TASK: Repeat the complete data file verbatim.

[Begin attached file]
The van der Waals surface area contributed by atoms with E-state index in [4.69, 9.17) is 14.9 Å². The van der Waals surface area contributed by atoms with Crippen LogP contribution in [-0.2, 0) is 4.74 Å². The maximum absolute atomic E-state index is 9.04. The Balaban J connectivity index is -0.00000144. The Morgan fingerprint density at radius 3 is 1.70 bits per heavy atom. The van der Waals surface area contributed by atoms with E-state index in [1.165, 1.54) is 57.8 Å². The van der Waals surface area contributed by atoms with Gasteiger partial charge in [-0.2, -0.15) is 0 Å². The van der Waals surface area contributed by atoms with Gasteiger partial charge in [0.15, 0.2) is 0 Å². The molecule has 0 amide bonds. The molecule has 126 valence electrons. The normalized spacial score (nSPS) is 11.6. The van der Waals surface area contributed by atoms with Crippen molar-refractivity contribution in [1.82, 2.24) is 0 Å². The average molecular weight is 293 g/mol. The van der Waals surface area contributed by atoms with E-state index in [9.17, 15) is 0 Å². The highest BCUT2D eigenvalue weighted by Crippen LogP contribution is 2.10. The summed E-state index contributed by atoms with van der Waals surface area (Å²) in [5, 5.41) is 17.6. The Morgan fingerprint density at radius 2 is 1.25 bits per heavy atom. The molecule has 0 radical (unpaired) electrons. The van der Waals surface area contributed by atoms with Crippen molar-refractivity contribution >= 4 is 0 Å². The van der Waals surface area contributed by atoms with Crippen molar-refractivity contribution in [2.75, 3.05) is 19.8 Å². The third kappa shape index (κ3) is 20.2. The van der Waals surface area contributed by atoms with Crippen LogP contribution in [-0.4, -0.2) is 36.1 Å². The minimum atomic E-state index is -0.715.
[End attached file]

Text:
The van der Waals surface area contributed by atoms with E-state index in [4.69, 9.17) is 14.9 Å². The van der Waals surface area contributed by atoms with Crippen LogP contribution in [-0.2, 0) is 4.74 Å². The maximum absolute atomic E-state index is 9.04. The Balaban J connectivity index is -0.00000144. The Morgan fingerprint density at radius 3 is 1.70 bits per heavy atom. The van der Waals surface area contributed by atoms with E-state index in [1.165, 1.54) is 57.8 Å². The van der Waals surface area contributed by atoms with Gasteiger partial charge in [-0.2, -0.15) is 0 Å². The van der Waals surface area contributed by atoms with Gasteiger partial charge in [0.15, 0.2) is 0 Å². The molecule has 0 amide bonds. The molecule has 126 valence electrons. The normalized spacial score (nSPS) is 11.6. The van der Waals surface area contributed by atoms with Crippen molar-refractivity contribution in [1.82, 2.24) is 0 Å². The average molecular weight is 293 g/mol. The van der Waals surface area contributed by atoms with E-state index in [9.17, 15) is 0 Å². The highest BCUT2D eigenvalue weighted by Crippen LogP contribution is 2.10. The summed E-state index contributed by atoms with van der Waals surface area (Å²) in [5, 5.41) is 17.6. The Morgan fingerprint density at radius 2 is 1.25 bits per heavy atom. The molecule has 0 radical (unpaired) electrons. The van der Waals surface area contributed by atoms with Crippen molar-refractivity contribution >= 4 is 0 Å². The van der Waals surface area contributed by atoms with Crippen molar-refractivity contribution in [2.75, 3.05) is 19.8 Å². The third kappa shape index (κ3) is 20.2. The van der Waals surface area contributed by atoms with Crippen LogP contribution in [-0.4, -0.2) is 36.1 Å². The minimum atomic E-state index is -0.715.